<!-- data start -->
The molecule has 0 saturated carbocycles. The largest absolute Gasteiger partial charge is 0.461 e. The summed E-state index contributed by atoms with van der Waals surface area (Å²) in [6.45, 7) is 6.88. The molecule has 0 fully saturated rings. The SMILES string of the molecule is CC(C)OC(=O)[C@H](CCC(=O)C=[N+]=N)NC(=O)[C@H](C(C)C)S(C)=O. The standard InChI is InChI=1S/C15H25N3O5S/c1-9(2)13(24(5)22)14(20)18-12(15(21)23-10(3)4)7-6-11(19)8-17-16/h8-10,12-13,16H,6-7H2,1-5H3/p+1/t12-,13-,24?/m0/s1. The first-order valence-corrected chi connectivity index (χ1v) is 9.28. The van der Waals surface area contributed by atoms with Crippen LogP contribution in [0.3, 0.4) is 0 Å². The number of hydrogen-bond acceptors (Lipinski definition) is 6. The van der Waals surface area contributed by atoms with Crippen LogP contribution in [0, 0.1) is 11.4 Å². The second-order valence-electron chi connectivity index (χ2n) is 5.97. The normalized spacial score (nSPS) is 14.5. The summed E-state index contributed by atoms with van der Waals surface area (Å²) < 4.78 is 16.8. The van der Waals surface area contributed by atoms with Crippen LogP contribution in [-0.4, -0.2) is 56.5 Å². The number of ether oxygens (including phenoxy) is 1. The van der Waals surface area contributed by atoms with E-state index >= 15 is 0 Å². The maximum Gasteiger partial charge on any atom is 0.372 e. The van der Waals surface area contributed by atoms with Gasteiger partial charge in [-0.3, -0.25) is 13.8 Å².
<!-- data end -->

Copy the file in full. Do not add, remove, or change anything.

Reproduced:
The molecule has 0 saturated carbocycles. The largest absolute Gasteiger partial charge is 0.461 e. The summed E-state index contributed by atoms with van der Waals surface area (Å²) in [6.45, 7) is 6.88. The molecule has 0 fully saturated rings. The SMILES string of the molecule is CC(C)OC(=O)[C@H](CCC(=O)C=[N+]=N)NC(=O)[C@H](C(C)C)S(C)=O. The standard InChI is InChI=1S/C15H25N3O5S/c1-9(2)13(24(5)22)14(20)18-12(15(21)23-10(3)4)7-6-11(19)8-17-16/h8-10,12-13,16H,6-7H2,1-5H3/p+1/t12-,13-,24?/m0/s1. The first-order valence-corrected chi connectivity index (χ1v) is 9.28. The van der Waals surface area contributed by atoms with Crippen LogP contribution in [0.3, 0.4) is 0 Å². The number of hydrogen-bond acceptors (Lipinski definition) is 6. The van der Waals surface area contributed by atoms with Crippen LogP contribution in [0, 0.1) is 11.4 Å². The second-order valence-electron chi connectivity index (χ2n) is 5.97. The normalized spacial score (nSPS) is 14.5. The summed E-state index contributed by atoms with van der Waals surface area (Å²) < 4.78 is 16.8. The van der Waals surface area contributed by atoms with Crippen LogP contribution in [-0.4, -0.2) is 56.5 Å². The number of ether oxygens (including phenoxy) is 1. The van der Waals surface area contributed by atoms with E-state index >= 15 is 0 Å². The maximum Gasteiger partial charge on any atom is 0.372 e. The van der Waals surface area contributed by atoms with Gasteiger partial charge in [-0.3, -0.25) is 13.8 Å².